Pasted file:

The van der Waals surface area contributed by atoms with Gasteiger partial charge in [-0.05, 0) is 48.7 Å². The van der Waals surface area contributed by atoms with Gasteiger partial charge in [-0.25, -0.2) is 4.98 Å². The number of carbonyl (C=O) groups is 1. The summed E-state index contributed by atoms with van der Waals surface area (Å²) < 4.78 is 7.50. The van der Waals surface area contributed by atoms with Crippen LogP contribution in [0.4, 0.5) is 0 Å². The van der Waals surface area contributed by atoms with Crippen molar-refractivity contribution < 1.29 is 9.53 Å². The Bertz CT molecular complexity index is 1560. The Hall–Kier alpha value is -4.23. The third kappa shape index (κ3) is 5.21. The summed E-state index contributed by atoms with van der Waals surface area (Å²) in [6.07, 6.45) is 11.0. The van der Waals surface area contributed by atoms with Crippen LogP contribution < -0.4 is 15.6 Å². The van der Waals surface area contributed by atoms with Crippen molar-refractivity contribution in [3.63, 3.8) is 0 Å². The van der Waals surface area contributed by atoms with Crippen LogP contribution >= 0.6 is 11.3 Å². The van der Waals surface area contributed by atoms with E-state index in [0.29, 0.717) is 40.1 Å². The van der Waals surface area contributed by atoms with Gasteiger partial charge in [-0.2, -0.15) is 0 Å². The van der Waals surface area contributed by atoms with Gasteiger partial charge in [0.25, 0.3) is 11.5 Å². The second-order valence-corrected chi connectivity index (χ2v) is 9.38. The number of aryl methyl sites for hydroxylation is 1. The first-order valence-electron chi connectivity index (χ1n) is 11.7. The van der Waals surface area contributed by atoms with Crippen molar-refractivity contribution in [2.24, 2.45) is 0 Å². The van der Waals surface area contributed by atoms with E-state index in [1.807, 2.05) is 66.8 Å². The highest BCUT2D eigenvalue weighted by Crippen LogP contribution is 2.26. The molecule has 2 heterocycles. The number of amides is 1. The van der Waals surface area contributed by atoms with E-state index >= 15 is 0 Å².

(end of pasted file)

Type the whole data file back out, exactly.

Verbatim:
The van der Waals surface area contributed by atoms with Gasteiger partial charge in [-0.05, 0) is 48.7 Å². The van der Waals surface area contributed by atoms with Gasteiger partial charge in [-0.25, -0.2) is 4.98 Å². The number of carbonyl (C=O) groups is 1. The summed E-state index contributed by atoms with van der Waals surface area (Å²) < 4.78 is 7.50. The van der Waals surface area contributed by atoms with Crippen LogP contribution in [0.4, 0.5) is 0 Å². The van der Waals surface area contributed by atoms with Crippen molar-refractivity contribution < 1.29 is 9.53 Å². The Bertz CT molecular complexity index is 1560. The Hall–Kier alpha value is -4.23. The third kappa shape index (κ3) is 5.21. The summed E-state index contributed by atoms with van der Waals surface area (Å²) in [6.07, 6.45) is 11.0. The van der Waals surface area contributed by atoms with Crippen LogP contribution < -0.4 is 15.6 Å². The van der Waals surface area contributed by atoms with Crippen molar-refractivity contribution in [3.63, 3.8) is 0 Å². The van der Waals surface area contributed by atoms with Crippen LogP contribution >= 0.6 is 11.3 Å². The van der Waals surface area contributed by atoms with E-state index in [0.29, 0.717) is 40.1 Å². The van der Waals surface area contributed by atoms with Gasteiger partial charge in [-0.2, -0.15) is 0 Å². The van der Waals surface area contributed by atoms with Gasteiger partial charge in [0.25, 0.3) is 11.5 Å². The second-order valence-corrected chi connectivity index (χ2v) is 9.38. The number of aryl methyl sites for hydroxylation is 1. The first-order valence-electron chi connectivity index (χ1n) is 11.7. The van der Waals surface area contributed by atoms with Crippen molar-refractivity contribution in [2.24, 2.45) is 0 Å². The van der Waals surface area contributed by atoms with E-state index in [1.807, 2.05) is 66.8 Å². The highest BCUT2D eigenvalue weighted by Crippen LogP contribution is 2.26. The molecule has 2 heterocycles. The number of amides is 1. The van der Waals surface area contributed by atoms with E-state index >= 15 is 0 Å².